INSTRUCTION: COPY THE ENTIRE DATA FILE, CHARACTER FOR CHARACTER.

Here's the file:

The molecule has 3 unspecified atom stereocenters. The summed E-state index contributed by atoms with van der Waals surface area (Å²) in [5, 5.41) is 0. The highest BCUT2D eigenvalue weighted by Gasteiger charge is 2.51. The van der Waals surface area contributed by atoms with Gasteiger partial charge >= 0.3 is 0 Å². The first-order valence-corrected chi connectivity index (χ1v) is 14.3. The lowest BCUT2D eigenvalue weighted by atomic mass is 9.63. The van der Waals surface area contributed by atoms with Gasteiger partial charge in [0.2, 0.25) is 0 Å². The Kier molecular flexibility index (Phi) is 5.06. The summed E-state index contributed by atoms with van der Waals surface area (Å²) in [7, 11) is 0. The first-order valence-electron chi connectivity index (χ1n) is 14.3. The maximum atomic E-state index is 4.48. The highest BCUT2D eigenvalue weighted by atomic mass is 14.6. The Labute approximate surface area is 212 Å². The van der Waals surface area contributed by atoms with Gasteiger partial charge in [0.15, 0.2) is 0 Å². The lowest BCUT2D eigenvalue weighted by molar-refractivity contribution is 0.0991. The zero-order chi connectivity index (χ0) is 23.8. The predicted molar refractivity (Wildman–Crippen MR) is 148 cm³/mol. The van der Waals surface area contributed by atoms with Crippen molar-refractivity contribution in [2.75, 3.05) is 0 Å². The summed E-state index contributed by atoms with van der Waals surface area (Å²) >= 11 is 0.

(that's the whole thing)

The molecule has 3 unspecified atom stereocenters. The summed E-state index contributed by atoms with van der Waals surface area (Å²) in [5, 5.41) is 0. The highest BCUT2D eigenvalue weighted by Gasteiger charge is 2.51. The van der Waals surface area contributed by atoms with Gasteiger partial charge >= 0.3 is 0 Å². The first-order valence-corrected chi connectivity index (χ1v) is 14.3. The lowest BCUT2D eigenvalue weighted by atomic mass is 9.63. The van der Waals surface area contributed by atoms with Gasteiger partial charge in [0.2, 0.25) is 0 Å². The Kier molecular flexibility index (Phi) is 5.06. The summed E-state index contributed by atoms with van der Waals surface area (Å²) in [7, 11) is 0. The first-order valence-electron chi connectivity index (χ1n) is 14.3. The maximum atomic E-state index is 4.48. The highest BCUT2D eigenvalue weighted by atomic mass is 14.6. The Labute approximate surface area is 212 Å². The van der Waals surface area contributed by atoms with Gasteiger partial charge in [0.15, 0.2) is 0 Å². The lowest BCUT2D eigenvalue weighted by molar-refractivity contribution is 0.0991. The zero-order chi connectivity index (χ0) is 23.8. The predicted molar refractivity (Wildman–Crippen MR) is 148 cm³/mol. The van der Waals surface area contributed by atoms with Crippen molar-refractivity contribution in [2.75, 3.05) is 0 Å². The summed E-state index contributed by atoms with van der Waals surface area (Å²) >= 11 is 0.